Fintech can drive economic recovery and accelerate financial inclusion, says new study

Fintech can be a driving force for the UK’s economic recovery, an independent review has concluded.
Scotland has seen strong growth in its financial technology sector in recent years. Picture: AP Photo/Marcio Jose SanchezScotland has seen strong growth in its financial technology sector in recent years. Picture: AP Photo/Marcio Jose Sanchez
Scotland has seen strong growth in its financial technology sector in recent years. Picture: AP Photo/Marcio Jose Sanchez

The study into the financial technology sector, commissioned by the UK Treasury, has highlighted the important role of fintech in creating jobs, developing global trade and enabling financial inclusion.

FinTech Scotland, along with sister organisations across the UK, contributed to the Fintech Strategic Review recommendations which set out a five-point plan to leverage innovation.

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The detailed analysis of fintech innovation across the UK gave recognition to the momentum of the FinTech Scotland cluster, which included growing expertise in open finance, payments, regulatory innovation and “fintech for good”.

The Fintech Scotland cluster model was noted as a driving force since its formation in 2018. Progress over the past three years has included increasing the number of fintech SME (small and medium-sized enterprise) firms from 26 to 155 and attracting 27 strategic partners from the private, public and academic sectors.

Stephen Ingledew, executive chair of Fintech Scotland and a member of the Fintech Strategic Review working group, said: “Fintech has the potential to revolutionise how we live whether it’s paying for our shopping or managing our money or setting up a business.

“Crucially, it can play a pivotal role in stopping the exacerbation of economic and social inequalities. Fintech innovation is fast growing right across the UK and offers great potential for Scotland through investment, innovation and jobs.

“We have been fully involved in the review to share our learnings from the last three years, in which we’ve managed to build an inclusive and vibrant cluster, a model which the review recognises can help foster innovation and collaboration in boosting recovery of the UK economy.”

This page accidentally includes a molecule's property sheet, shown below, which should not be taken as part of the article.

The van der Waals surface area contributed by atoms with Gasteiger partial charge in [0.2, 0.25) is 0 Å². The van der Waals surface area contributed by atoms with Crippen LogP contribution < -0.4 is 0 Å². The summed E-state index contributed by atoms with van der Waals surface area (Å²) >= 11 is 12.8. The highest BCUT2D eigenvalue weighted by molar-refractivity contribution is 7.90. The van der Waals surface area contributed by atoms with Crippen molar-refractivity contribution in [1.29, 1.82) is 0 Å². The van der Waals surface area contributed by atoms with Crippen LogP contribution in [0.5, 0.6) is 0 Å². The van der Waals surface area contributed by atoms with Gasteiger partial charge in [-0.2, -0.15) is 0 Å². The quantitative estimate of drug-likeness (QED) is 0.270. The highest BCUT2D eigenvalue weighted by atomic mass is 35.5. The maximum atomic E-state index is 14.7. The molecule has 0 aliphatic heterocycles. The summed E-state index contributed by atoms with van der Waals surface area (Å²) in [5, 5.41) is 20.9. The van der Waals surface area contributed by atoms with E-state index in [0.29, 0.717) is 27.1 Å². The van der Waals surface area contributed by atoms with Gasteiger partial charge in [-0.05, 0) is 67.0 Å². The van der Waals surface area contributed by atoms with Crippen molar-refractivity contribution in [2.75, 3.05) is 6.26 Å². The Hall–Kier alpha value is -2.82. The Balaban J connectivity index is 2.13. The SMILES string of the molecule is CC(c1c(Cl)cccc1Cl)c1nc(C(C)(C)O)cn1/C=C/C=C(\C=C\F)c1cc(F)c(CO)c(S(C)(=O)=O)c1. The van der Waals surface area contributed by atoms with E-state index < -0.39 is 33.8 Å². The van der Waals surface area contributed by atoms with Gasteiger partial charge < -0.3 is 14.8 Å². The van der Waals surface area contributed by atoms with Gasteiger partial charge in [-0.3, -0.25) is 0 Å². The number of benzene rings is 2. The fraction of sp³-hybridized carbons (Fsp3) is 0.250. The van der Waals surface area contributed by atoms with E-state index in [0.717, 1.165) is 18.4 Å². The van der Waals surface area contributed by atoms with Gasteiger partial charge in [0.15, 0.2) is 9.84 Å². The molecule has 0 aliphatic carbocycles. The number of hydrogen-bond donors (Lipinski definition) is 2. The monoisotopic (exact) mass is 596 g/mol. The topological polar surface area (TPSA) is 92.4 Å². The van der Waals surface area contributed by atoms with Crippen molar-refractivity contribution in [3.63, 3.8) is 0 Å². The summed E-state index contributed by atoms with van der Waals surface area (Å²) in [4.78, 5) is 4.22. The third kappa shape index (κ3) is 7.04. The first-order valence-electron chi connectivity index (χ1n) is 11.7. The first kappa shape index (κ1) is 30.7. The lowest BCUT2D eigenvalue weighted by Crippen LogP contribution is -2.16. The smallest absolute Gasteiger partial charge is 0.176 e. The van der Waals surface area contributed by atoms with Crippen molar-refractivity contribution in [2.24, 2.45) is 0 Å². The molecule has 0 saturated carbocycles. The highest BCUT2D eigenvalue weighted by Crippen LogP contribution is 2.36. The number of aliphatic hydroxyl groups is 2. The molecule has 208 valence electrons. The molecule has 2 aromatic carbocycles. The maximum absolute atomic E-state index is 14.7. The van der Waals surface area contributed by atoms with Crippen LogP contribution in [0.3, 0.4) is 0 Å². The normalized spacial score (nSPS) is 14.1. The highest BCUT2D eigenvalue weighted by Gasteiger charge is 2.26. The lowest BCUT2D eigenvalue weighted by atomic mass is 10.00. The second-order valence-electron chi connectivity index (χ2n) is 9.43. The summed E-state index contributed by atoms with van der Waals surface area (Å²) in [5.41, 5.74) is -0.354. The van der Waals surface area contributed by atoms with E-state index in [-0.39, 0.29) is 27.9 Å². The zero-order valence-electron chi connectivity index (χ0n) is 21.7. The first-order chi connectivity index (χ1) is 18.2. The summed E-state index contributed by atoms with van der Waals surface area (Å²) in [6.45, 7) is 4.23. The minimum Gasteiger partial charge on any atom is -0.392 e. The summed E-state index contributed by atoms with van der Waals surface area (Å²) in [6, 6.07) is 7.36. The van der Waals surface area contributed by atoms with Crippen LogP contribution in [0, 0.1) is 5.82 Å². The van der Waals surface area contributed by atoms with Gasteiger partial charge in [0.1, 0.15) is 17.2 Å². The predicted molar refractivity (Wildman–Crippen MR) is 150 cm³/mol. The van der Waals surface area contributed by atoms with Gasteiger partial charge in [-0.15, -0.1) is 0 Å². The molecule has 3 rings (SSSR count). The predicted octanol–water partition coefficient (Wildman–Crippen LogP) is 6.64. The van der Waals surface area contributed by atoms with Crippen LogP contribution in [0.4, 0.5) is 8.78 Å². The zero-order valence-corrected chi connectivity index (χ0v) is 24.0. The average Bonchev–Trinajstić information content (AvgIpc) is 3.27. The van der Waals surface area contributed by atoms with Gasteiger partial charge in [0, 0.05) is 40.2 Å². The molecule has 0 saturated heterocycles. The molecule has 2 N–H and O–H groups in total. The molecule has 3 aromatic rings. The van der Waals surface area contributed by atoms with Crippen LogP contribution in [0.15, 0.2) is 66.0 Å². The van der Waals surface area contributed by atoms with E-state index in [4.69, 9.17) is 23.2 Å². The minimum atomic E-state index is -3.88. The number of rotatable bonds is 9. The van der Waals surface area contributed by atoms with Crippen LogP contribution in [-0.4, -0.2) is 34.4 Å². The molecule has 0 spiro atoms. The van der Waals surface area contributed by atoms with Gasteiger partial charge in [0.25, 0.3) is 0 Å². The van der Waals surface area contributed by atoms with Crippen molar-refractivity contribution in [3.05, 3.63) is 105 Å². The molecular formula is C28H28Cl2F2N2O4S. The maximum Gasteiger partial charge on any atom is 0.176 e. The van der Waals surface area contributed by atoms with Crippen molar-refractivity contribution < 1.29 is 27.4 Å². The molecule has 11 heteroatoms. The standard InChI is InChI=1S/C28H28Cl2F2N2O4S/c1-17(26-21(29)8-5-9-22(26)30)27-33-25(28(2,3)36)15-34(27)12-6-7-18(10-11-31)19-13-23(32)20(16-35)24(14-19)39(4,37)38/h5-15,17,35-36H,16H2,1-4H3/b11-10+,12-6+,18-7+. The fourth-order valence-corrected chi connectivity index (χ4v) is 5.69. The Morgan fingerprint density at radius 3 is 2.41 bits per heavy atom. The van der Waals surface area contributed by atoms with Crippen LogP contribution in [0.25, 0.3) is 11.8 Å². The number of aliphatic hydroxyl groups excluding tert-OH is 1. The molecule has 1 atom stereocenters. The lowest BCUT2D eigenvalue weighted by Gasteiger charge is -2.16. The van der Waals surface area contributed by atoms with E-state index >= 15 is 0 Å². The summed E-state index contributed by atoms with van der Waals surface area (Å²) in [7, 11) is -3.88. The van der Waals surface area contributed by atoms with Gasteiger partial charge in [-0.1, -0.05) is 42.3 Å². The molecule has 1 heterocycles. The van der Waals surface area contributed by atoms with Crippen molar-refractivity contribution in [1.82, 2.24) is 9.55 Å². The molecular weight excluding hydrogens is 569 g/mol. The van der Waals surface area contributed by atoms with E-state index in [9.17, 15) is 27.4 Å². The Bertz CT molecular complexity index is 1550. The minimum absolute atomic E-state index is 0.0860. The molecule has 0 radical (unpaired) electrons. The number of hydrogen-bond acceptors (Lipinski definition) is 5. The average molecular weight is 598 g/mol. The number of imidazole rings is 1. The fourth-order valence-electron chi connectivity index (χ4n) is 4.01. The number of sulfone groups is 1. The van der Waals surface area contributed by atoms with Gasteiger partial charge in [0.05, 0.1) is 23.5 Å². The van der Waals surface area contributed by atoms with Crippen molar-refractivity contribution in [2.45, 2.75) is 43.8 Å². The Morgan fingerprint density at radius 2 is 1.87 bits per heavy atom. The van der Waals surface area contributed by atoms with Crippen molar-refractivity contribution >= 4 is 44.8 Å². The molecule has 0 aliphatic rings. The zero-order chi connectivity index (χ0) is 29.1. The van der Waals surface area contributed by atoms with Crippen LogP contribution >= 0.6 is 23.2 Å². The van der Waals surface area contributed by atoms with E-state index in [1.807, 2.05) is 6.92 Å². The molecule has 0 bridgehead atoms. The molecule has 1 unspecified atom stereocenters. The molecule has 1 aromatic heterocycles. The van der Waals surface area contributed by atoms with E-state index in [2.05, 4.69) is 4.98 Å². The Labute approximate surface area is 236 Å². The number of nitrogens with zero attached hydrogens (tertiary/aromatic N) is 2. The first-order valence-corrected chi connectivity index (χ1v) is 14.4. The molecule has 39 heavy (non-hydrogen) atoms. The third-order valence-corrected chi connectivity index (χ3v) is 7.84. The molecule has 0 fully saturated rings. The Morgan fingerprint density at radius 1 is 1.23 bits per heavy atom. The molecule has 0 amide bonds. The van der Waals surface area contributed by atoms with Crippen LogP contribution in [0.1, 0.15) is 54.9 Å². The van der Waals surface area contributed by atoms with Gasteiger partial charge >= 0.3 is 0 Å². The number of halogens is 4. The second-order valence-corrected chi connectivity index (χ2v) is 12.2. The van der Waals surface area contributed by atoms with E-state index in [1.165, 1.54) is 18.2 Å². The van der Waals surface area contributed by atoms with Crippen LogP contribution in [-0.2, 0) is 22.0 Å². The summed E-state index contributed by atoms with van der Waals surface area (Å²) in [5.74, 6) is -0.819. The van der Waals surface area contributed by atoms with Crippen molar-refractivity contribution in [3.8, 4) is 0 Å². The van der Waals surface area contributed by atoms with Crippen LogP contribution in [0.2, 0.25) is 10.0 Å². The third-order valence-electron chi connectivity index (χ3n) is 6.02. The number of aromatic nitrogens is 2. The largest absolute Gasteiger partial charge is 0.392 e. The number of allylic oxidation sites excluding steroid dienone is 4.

He added: “We believe the review recommendations will support further progress in developing a growing fintech ecosystem and build on successes of home grown and international fintech firms already rooted in Scotland.”

Linda Hanna, interim chief executive of Scottish Enterprise, added: “This independent review supports Scotland’s growing worldwide reputation as a leading fintech location.

“Scottish Enterprise has been proud to partner with FinTech Scotland in developing a vibrant environment that continues to attract international fintech firms from around the world, providing economic opportunities for our communities and high-quality jobs for our skilled workforce.”

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Ammar Akhtar, chief executive of banking platform fintech Yobota, said: “This review is essential to the UK retaining its position as a global fintech leader.

“International connectedness has been recognised as a key long-term driver of this, and while the UK’s fintech sector is the emblem of progress, it cannot flourish without a deep pool of global talent.

“A diverse talent pool is an often overlooked driving force of fintech innovation. I believe it is as important as the other key enablers of industry growth, such as strong capital investment and supporting infrastructure.

“Navigating a complex and costly visa system risks deterring potential talent, and we must make it easier for companies to establish and nurture an ambitious and dynamic workforce. This is just as crucial for established companies as it is for start-ups: indeed, talent breeds talent, with existing workers acting as ambassadors to share their passion for innovation.”

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FinTech Scotland backs industry initiative to promote 'diversity and inclusion'

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